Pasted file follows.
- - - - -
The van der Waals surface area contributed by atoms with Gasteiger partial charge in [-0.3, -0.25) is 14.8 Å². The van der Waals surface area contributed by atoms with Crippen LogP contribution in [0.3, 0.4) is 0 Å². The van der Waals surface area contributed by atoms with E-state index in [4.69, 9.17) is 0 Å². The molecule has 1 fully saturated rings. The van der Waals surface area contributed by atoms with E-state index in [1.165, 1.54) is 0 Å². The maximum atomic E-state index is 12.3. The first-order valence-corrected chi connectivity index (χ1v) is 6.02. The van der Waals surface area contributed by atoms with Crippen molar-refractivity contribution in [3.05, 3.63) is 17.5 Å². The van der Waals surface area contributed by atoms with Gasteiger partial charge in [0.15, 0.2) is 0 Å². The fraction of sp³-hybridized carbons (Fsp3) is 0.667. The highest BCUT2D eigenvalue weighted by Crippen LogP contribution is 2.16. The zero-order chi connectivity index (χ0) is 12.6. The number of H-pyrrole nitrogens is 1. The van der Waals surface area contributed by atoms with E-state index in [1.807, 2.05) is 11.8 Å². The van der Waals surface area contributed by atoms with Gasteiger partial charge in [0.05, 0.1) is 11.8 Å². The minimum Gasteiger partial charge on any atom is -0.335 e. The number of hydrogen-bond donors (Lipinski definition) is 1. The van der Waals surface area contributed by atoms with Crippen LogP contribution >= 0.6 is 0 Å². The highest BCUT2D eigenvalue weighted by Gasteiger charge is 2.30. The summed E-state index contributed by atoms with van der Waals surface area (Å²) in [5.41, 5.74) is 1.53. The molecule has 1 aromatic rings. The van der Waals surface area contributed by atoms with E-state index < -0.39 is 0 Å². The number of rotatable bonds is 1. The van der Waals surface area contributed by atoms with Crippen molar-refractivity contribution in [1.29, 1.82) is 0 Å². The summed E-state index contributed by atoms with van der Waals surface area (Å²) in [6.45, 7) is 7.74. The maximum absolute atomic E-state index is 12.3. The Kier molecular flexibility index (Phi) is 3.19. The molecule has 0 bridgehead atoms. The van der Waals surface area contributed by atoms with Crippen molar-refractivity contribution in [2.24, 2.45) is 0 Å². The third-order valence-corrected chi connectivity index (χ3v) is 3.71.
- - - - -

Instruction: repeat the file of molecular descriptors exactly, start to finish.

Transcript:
The van der Waals surface area contributed by atoms with Gasteiger partial charge in [-0.3, -0.25) is 14.8 Å². The van der Waals surface area contributed by atoms with Crippen LogP contribution in [0.3, 0.4) is 0 Å². The van der Waals surface area contributed by atoms with E-state index in [4.69, 9.17) is 0 Å². The molecule has 1 fully saturated rings. The van der Waals surface area contributed by atoms with E-state index in [1.165, 1.54) is 0 Å². The maximum atomic E-state index is 12.3. The first-order valence-corrected chi connectivity index (χ1v) is 6.02. The van der Waals surface area contributed by atoms with Crippen molar-refractivity contribution in [3.05, 3.63) is 17.5 Å². The van der Waals surface area contributed by atoms with Gasteiger partial charge in [0.15, 0.2) is 0 Å². The fraction of sp³-hybridized carbons (Fsp3) is 0.667. The highest BCUT2D eigenvalue weighted by Crippen LogP contribution is 2.16. The zero-order chi connectivity index (χ0) is 12.6. The number of H-pyrrole nitrogens is 1. The van der Waals surface area contributed by atoms with E-state index in [1.807, 2.05) is 11.8 Å². The van der Waals surface area contributed by atoms with Gasteiger partial charge in [0.05, 0.1) is 11.8 Å². The minimum Gasteiger partial charge on any atom is -0.335 e. The number of hydrogen-bond donors (Lipinski definition) is 1. The van der Waals surface area contributed by atoms with Crippen LogP contribution >= 0.6 is 0 Å². The highest BCUT2D eigenvalue weighted by Gasteiger charge is 2.30. The summed E-state index contributed by atoms with van der Waals surface area (Å²) in [5.41, 5.74) is 1.53. The molecule has 1 aromatic rings. The van der Waals surface area contributed by atoms with E-state index < -0.39 is 0 Å². The number of rotatable bonds is 1. The van der Waals surface area contributed by atoms with Crippen molar-refractivity contribution in [1.29, 1.82) is 0 Å². The summed E-state index contributed by atoms with van der Waals surface area (Å²) in [6.45, 7) is 7.74. The maximum absolute atomic E-state index is 12.3. The Kier molecular flexibility index (Phi) is 3.19. The molecule has 0 bridgehead atoms. The van der Waals surface area contributed by atoms with Crippen molar-refractivity contribution in [2.24, 2.45) is 0 Å². The third-order valence-corrected chi connectivity index (χ3v) is 3.71.